Two kiwi novelists making big waves on the international scene have been made Honorary Literary Fellows in the New Zealand Society of Authors’ annual Waitangi Day Honours.
“As the country’s largest writers’ organisation, we believe it’s important to celebrate significant literary achievements, especially on the international stage,” said NZSA President, Kyle Mewburn.
This year’s recipients are Paul Cleave, and Anna Smaill.
“Paul Cleave has well and truly cemented his reputation as one of the world’s finest thriller writers with a string of international short-listings and a Ngaio Marsh award in 2015 for his latest thriller Five Minutes Alone,” said Mewburn. “While Anna Smaill‘s stunning debut novel, The Chimes, not only made the Booker longlist, but has also been heralded as perhaps ‘the most distinctive debut of the decade’.”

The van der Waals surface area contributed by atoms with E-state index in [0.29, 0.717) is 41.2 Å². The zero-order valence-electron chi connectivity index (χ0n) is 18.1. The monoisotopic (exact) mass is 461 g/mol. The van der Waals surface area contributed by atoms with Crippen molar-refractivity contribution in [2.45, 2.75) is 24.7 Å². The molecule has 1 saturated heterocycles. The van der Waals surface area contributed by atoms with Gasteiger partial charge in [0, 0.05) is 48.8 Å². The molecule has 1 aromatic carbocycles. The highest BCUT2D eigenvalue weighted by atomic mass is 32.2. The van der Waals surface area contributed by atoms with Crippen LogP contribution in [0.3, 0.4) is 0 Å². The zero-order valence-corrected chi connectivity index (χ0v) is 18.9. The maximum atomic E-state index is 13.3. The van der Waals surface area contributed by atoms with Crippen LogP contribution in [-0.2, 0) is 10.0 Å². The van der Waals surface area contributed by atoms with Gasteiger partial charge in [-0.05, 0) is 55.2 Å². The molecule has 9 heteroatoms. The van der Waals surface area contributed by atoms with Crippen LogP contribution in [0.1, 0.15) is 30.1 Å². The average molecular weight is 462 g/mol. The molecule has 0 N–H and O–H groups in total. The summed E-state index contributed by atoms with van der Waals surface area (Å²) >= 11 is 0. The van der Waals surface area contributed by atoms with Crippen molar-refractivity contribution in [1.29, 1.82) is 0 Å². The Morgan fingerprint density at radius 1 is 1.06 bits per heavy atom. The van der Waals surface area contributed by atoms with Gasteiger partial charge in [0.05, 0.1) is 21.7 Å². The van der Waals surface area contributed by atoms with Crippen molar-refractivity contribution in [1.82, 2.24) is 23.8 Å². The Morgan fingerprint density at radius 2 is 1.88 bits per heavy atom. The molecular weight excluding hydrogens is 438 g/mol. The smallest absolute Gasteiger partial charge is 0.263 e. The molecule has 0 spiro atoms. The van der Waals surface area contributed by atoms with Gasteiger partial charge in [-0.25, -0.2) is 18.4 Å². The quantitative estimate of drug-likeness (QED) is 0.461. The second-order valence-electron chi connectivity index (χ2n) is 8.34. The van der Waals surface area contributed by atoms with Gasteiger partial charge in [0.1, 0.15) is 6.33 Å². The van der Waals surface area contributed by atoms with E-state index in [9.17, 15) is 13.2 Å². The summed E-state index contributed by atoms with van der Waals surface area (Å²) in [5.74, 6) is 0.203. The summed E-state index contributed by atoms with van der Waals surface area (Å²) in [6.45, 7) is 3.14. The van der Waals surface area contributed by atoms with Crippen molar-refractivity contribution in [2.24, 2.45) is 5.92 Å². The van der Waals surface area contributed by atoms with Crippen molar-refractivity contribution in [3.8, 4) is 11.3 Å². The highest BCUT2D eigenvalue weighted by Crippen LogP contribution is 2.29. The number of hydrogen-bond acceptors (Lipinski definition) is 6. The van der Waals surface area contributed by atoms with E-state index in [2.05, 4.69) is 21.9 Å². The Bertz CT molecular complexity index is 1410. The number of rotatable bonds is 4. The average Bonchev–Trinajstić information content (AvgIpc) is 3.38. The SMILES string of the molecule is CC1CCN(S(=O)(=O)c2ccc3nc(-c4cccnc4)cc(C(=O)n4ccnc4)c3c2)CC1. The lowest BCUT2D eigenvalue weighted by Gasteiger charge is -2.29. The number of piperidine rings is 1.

“It’s a real honour to be recognised in this way by the NZSA,” said Smaill.” It’s an organisation that works tirelessly to advocate for New Zealand writing and that fully grasps and supports the human challenges as well as the deeply practical requirements of this job.”
When notified of the honour, Cleave responded: “Wow, this is really cool! Way better being honoured in New Zealand than being reviewed! You can really see New Zealand crime fiction gaining traction in our own country, and with all the up and coming authors starting to hit the market, the best is still yet to come. It’s an exciting time for them, and it’s an important time for New Zealander readers to start exploring the talent this country has to offer.”
“The Waitangi Day Honours are the only literary awards bestowed by peers,” said Mewburn. “In a year when writers were almost completely overlooked in official honour lists, they are particularly significant.”
Previous honourees include Owen Marshall, Eleanor Catton and Anthony McCarten.